Combustible Celluloid Review - Fear (1996), Christopher Crowe, James Foley, Mark Wahlberg, Reese Witherspoon, William Petersen, Amy Brenneman, Alyssa Milano
Combustible Celluloid
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With: Mark Wahlberg, Reese Witherspoon, William Petersen, Amy Brenneman, Alyssa Milano
Written by: Christopher Crowe
Directed by: James Foley
MPAA Rating: R for strong graphic violence and terror, sexuality, language and drug use
Running Time: 97
Date: 04/12/1996

Fear (1996)

2 Stars (out of 4)

Nobody Else

By Jeffrey M. Anderson

Teen Nicole (Reese Witherspoon) lives with her dad and her stepmom and goes to a normal high school with her friends Margo (Alyssa Milano) and Gary (Todd Caldecott). Heading to an illicit, sleazy bar for lunch one day, Nicole sees David (Mark Wahlberg). Later, she meets him at a dance club, and they hit it off; he seems gentle and decent, and she begins to fall for him.

They kiss and make love, but when David spots Nicole hugging Gary at school, he snaps and begins thrashing on Gary. Nicole tries to dump her new boyfriend, but he's very persistent, and it seems that has a few dirty tricks up his sleeve. Not to mention that he has a terrifying dark side, and a murderous streak that eventually endangers Nicole and everyone around her.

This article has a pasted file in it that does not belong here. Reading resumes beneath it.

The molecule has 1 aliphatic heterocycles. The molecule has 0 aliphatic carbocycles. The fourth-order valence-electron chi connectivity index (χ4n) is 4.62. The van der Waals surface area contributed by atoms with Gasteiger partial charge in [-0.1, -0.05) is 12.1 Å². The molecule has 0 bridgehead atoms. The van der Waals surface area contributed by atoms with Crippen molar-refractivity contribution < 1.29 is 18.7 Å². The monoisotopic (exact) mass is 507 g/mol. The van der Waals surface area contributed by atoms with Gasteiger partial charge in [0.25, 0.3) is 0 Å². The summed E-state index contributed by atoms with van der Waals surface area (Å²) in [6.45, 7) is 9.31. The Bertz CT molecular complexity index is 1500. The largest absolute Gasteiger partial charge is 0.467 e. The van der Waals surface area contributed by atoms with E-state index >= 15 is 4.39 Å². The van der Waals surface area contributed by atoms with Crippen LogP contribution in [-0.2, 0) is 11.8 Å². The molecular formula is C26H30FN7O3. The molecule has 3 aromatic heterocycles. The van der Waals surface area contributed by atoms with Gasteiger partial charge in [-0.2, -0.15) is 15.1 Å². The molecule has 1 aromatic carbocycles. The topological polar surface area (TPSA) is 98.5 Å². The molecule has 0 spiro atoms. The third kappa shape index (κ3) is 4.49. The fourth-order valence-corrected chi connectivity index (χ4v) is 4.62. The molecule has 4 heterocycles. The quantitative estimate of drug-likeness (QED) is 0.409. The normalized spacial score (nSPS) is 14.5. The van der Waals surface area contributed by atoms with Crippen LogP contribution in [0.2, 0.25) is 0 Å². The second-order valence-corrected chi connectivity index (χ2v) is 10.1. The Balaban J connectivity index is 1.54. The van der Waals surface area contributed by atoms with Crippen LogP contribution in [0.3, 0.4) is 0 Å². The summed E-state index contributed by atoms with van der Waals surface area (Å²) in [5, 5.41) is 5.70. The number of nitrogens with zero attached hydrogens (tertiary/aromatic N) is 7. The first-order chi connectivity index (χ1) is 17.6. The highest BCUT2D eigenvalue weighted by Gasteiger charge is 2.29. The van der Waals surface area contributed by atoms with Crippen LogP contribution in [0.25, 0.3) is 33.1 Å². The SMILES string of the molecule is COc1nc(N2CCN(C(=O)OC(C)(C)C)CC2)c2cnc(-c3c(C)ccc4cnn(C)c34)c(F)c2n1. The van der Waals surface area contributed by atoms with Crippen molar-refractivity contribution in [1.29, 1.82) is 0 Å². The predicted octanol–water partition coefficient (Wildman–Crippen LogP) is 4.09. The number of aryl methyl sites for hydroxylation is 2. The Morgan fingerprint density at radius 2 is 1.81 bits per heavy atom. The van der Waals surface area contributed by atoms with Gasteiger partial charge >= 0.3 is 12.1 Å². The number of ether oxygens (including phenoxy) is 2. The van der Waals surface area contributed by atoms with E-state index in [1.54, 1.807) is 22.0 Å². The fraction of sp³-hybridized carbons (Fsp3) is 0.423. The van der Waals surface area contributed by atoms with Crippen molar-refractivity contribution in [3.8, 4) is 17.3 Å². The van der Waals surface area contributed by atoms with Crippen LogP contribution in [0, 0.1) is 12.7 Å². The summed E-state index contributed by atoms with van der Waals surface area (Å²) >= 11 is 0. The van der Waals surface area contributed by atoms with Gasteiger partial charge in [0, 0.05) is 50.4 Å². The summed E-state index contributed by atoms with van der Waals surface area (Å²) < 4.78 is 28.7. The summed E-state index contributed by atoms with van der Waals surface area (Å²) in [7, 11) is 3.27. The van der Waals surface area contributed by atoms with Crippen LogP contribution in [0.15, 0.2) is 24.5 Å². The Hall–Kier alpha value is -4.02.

Director James Foley had previously made some excellent, stylish films, including After Dark, My Sweet (1990) and Glengarry Glen Ross (1992), and his work with actors was always exemplary. Here he gets just below the surface of his two leads and coaxes strong, believable performances from both Wahlberg and Witherspoon. They click onscreen together, and the mounting terror is emotionally believable. William Petersen (later on "CSI") is also excellent.

However, the movie as a whole never really rises above the conventions of this "creepy boyfriend" genre. There was more at stake in earlier examples like Fatal Attraction (1987) and Cape Fear (1962 and 1991), and this one feels too little, too late. It's a little too shallow and mean. Despite the strong performances, it feels as if it were callously made for naïve teens that had no prior concept of this kind of story.

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